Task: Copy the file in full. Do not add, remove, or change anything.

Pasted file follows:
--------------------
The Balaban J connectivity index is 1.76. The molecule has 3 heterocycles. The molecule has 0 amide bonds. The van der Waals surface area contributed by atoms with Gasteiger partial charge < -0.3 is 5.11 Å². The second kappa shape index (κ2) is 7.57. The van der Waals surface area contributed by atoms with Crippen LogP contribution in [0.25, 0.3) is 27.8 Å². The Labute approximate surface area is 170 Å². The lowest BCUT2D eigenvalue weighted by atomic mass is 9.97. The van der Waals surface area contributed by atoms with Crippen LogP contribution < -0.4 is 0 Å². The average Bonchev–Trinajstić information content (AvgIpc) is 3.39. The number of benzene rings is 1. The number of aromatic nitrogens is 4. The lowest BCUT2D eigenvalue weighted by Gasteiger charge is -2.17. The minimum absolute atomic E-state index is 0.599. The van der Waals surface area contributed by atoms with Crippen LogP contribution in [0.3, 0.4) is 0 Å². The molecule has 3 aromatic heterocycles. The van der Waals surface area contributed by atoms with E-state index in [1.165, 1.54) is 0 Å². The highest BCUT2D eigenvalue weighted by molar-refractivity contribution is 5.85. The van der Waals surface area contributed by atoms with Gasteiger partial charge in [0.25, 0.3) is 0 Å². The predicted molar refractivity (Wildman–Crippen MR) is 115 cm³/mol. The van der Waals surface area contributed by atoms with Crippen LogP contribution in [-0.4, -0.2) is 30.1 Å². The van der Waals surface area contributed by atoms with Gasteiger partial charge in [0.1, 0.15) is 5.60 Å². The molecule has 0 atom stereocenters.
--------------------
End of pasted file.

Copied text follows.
The Balaban J connectivity index is 1.76. The molecule has 3 heterocycles. The molecule has 0 amide bonds. The van der Waals surface area contributed by atoms with Gasteiger partial charge < -0.3 is 5.11 Å². The second kappa shape index (κ2) is 7.57. The van der Waals surface area contributed by atoms with Crippen LogP contribution in [0.25, 0.3) is 27.8 Å². The Labute approximate surface area is 170 Å². The lowest BCUT2D eigenvalue weighted by atomic mass is 9.97. The van der Waals surface area contributed by atoms with Crippen LogP contribution < -0.4 is 0 Å². The average Bonchev–Trinajstić information content (AvgIpc) is 3.39. The number of benzene rings is 1. The number of aromatic nitrogens is 4. The lowest BCUT2D eigenvalue weighted by Gasteiger charge is -2.17. The minimum absolute atomic E-state index is 0.599. The van der Waals surface area contributed by atoms with Crippen LogP contribution in [0.3, 0.4) is 0 Å². The molecule has 3 aromatic heterocycles. The van der Waals surface area contributed by atoms with E-state index in [1.165, 1.54) is 0 Å². The highest BCUT2D eigenvalue weighted by molar-refractivity contribution is 5.85. The van der Waals surface area contributed by atoms with Gasteiger partial charge in [0.25, 0.3) is 0 Å². The predicted molar refractivity (Wildman–Crippen MR) is 115 cm³/mol. The van der Waals surface area contributed by atoms with Crippen LogP contribution in [-0.4, -0.2) is 30.1 Å². The van der Waals surface area contributed by atoms with Gasteiger partial charge in [0.1, 0.15) is 5.60 Å². The molecule has 0 atom stereocenters.